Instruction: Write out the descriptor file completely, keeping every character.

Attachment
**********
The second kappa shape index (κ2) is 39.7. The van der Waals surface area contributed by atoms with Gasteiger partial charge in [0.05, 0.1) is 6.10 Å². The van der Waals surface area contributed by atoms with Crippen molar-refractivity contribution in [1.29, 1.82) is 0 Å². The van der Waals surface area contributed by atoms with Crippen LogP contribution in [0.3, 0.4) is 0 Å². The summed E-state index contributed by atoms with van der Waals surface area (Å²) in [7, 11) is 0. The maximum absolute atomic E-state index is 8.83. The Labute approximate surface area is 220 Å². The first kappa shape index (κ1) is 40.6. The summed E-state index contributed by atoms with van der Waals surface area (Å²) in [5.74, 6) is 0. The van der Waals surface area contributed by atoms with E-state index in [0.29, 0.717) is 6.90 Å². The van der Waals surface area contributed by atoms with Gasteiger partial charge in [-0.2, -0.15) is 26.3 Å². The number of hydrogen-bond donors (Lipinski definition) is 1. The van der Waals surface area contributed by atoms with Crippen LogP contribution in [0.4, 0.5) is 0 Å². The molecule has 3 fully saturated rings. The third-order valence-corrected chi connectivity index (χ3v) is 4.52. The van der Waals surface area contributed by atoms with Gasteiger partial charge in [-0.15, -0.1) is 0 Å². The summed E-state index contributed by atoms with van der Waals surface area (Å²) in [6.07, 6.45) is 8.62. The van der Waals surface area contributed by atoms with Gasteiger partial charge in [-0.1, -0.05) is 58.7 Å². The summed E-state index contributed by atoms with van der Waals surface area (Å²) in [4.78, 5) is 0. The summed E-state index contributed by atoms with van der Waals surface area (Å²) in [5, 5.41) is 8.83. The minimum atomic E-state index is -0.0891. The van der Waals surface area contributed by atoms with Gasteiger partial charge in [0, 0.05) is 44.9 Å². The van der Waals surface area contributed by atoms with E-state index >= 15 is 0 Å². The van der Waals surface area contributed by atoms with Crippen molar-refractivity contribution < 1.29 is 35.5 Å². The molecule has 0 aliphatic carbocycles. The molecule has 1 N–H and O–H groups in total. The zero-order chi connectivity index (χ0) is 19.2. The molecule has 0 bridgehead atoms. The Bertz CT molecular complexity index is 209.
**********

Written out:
The second kappa shape index (κ2) is 39.7. The van der Waals surface area contributed by atoms with Gasteiger partial charge in [0.05, 0.1) is 6.10 Å². The van der Waals surface area contributed by atoms with Crippen molar-refractivity contribution in [1.29, 1.82) is 0 Å². The van der Waals surface area contributed by atoms with Crippen LogP contribution in [0.3, 0.4) is 0 Å². The summed E-state index contributed by atoms with van der Waals surface area (Å²) in [7, 11) is 0. The maximum absolute atomic E-state index is 8.83. The Labute approximate surface area is 220 Å². The first kappa shape index (κ1) is 40.6. The summed E-state index contributed by atoms with van der Waals surface area (Å²) in [5.74, 6) is 0. The van der Waals surface area contributed by atoms with E-state index in [0.29, 0.717) is 6.90 Å². The van der Waals surface area contributed by atoms with Gasteiger partial charge in [-0.2, -0.15) is 26.3 Å². The number of hydrogen-bond donors (Lipinski definition) is 1. The van der Waals surface area contributed by atoms with Crippen LogP contribution in [0.4, 0.5) is 0 Å². The molecule has 3 fully saturated rings. The third-order valence-corrected chi connectivity index (χ3v) is 4.52. The van der Waals surface area contributed by atoms with Gasteiger partial charge in [-0.15, -0.1) is 0 Å². The summed E-state index contributed by atoms with van der Waals surface area (Å²) in [6.07, 6.45) is 8.62. The van der Waals surface area contributed by atoms with Gasteiger partial charge in [-0.1, -0.05) is 58.7 Å². The summed E-state index contributed by atoms with van der Waals surface area (Å²) in [4.78, 5) is 0. The summed E-state index contributed by atoms with van der Waals surface area (Å²) in [5, 5.41) is 8.83. The minimum atomic E-state index is -0.0891. The van der Waals surface area contributed by atoms with Gasteiger partial charge in [0, 0.05) is 44.9 Å². The van der Waals surface area contributed by atoms with E-state index >= 15 is 0 Å². The van der Waals surface area contributed by atoms with Crippen molar-refractivity contribution < 1.29 is 35.5 Å². The molecule has 0 aliphatic carbocycles. The molecule has 1 N–H and O–H groups in total. The zero-order chi connectivity index (χ0) is 19.2. The molecule has 0 bridgehead atoms. The Bertz CT molecular complexity index is 209.